Berkelium is a transuranic member of the actinide series, with a silvery-white appearance. It does not occur naturally, and therefore was synthesized rather than being discovered. This synthesis was first accomplished by the team of Seaborg, Ghiorso, and Thompson at the University of California, Berkeley. This same team had been the first to produce americium and curium in 1944, and produced both berkelium and californium in 1949 and 1950. Americium had been given its name as a nod to its lanthanide analog that sits directly above it on the periodic table, europium. Likewise, berkelium was named after the city of its discovery just as its lanthanide analog, terbium, had been given a name derived from the town of Ytterby, Sweden, where the rare earth minerals were first found.
Berkelium is produced by bombarding uranium or plutonium with neutrons in a nuclear reactor, and can be separated from other products of these reactions with relative ease, compared to some of the other transuranic elements. Berkelium is a poor candidate for use as nuclear fuel due to an extremely low fission cross section for thermal neutrons. It is primarily used in the production of other transuranic elements, and all of its other uses are in basic research contexts.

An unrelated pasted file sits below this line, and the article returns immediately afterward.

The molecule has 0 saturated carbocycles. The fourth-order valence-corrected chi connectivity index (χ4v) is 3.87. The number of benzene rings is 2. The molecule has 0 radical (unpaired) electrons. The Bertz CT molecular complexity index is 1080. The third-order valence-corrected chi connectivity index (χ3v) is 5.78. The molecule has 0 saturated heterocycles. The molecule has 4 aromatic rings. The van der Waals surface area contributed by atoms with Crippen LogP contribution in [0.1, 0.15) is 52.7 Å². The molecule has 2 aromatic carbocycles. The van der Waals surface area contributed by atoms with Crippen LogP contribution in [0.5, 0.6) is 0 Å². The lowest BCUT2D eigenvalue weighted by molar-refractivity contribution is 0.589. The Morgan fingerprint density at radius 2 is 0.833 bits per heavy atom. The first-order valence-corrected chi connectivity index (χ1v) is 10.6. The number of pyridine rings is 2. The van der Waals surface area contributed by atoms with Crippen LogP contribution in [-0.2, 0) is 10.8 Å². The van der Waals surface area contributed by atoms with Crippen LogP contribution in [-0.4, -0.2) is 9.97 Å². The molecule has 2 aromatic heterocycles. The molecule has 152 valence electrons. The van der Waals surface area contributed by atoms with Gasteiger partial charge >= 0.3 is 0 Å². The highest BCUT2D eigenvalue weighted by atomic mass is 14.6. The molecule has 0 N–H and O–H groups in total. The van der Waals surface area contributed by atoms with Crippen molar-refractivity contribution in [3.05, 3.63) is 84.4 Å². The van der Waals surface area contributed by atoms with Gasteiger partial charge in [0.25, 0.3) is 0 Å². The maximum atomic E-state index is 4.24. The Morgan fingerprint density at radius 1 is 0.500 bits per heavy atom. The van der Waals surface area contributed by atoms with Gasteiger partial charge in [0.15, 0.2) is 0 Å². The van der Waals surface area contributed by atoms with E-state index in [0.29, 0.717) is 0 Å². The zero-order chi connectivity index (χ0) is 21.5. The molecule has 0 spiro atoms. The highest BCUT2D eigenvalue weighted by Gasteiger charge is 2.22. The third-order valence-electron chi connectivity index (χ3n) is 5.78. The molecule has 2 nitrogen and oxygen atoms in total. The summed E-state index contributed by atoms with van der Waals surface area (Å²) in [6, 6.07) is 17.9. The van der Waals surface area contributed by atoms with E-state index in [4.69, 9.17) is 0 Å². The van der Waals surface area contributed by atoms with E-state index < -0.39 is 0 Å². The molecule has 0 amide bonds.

Berkelium is extremely dangerous, as it is both highly radioactive and prone to accumulating in skeletal tissue. It is only used for scientific research and to produce some of the heavier actinides.
Berkelium is a Block F, Group 3, Period 7 element. The number of electrons in each of berkelium's shells is 2, 8, 18, 32, 27, 8, 2 and its electron configuration is [Rn] 5f9 7s2. The berkelium atom has a radius of 170.pm. In its elemental form, berkelium's CAS number is 7440-40-6. Berkelium is a radioactive element produced in nature by beta decay and neutron capture in highly concentrated uranium-bearing deposits. It is the rarest naturally occurring element. Berkelium was discovered by Stanley G. Thompson, Albert Ghiorso and Glenn T. Seaborg at the Lawrence Berkeley Natinal Laboratory in 1949. It was the fifth synthetic transuranium element of the actinide series to be discovered.
Berkelium information, including properties, research, applications and other useful facts are discussed below. Scientific facts such as the atomic structure, ionization energy, abundance on Earth, conductivity and thermal properties are included.
|Group, Period, Block:||n/a, 7, f|